The Teesta and Dharla, two major northern region rivers, were flowing above their danger levels Wednesday afternoon due to heavy onrush of waters from India since it opened 54 flood gates of the Gajaldoba Barrage Tuesday without any warning.
Heavy rains occurred in India from Friday to Tuesday just as the Indian Met Office had forecast providing enough time to the Gajaldoba Barrage authorities to inform Bangladesh that the floodgates would be opened.
The sudden flooding marooned at least 30,000 people in 25 villages on shoals in five upazilas of Lalmonirhat district.
‘Tributaries of Teesta and Dharla are also overflowing and if the onrush continue for another day the tributaries would merge,’ Monwar Hossain, chairman of Singimari union, told New Age.
Bangladesh Water Development Board said that the Teesta was flowing 25 cm above its danger level while Dharla five cm above its danger mark.
The sudden flooding without advance warning s brought to the fore India not providing the advance warning to Bangladesh in violation of working arrangements in place.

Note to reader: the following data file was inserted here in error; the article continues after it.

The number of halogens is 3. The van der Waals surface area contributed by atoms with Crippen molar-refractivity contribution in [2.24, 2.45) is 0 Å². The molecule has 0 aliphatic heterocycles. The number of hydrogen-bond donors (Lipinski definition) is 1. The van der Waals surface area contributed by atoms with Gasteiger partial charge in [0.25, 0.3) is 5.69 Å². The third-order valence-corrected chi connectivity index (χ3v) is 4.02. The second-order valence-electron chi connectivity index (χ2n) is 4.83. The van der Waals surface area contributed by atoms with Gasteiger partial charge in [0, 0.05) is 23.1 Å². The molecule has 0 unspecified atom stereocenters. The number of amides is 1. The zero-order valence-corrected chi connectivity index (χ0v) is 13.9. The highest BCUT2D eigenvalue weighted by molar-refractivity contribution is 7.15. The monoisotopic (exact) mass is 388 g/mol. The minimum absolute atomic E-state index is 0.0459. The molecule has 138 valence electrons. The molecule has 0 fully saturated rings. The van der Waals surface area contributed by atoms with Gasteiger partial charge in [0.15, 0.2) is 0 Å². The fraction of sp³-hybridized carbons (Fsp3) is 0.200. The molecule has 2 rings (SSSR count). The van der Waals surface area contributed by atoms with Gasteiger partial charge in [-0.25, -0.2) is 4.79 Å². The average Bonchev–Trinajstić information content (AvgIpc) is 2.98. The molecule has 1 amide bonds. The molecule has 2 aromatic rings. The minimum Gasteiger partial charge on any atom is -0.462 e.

But severe scarcity of water hampered growing crops in Lalmonirhat and Kurigram at least for t 20 days until Sunday when India withdrew waters from the common river Teesta using its Gajaldoba Barrage. As a result the Teesta in Bangladesh virtually dried and villagers were seen crossing the river on foot.
But everything change suddenly after India opened the floodgates of the Gajaldoba Barrage and the gushing waters washed away embankments at Dhubni, Singimari early Wednesday.
Samiul Amin, upazila nirbahi officer, Hatibandha told New Age that he requested the higher authorities to send relief materials for the marooned villagers.
WDB executive engineer Robiul Islam told New Age, ‘we had to open 44 floodgates of our Teesta Barrage.
This is for the third time that sudden floods hit Lalmonirhat since July.
In the first week of July ,the Teesta River in Bangladesh flowed above its danger level after India had opened the floodgates of Gajaldoba Barrage with the consequence that over one third area in lower riparian Bangladesh suffered severe flooding for the next 22 days.
Since July 27, the Teesta in Bangladesh burst its banks for t5he 2nd time after India opened the floodgates of Gajaldoba Barrage, the consequence was flooding in the northern and central districts of Bangladesh for about a week.
Bangladesh Met Office vpredicted light to moderate rains at a few places in Chattogram and Sylhet divisions and at one or two places in the other divisions.
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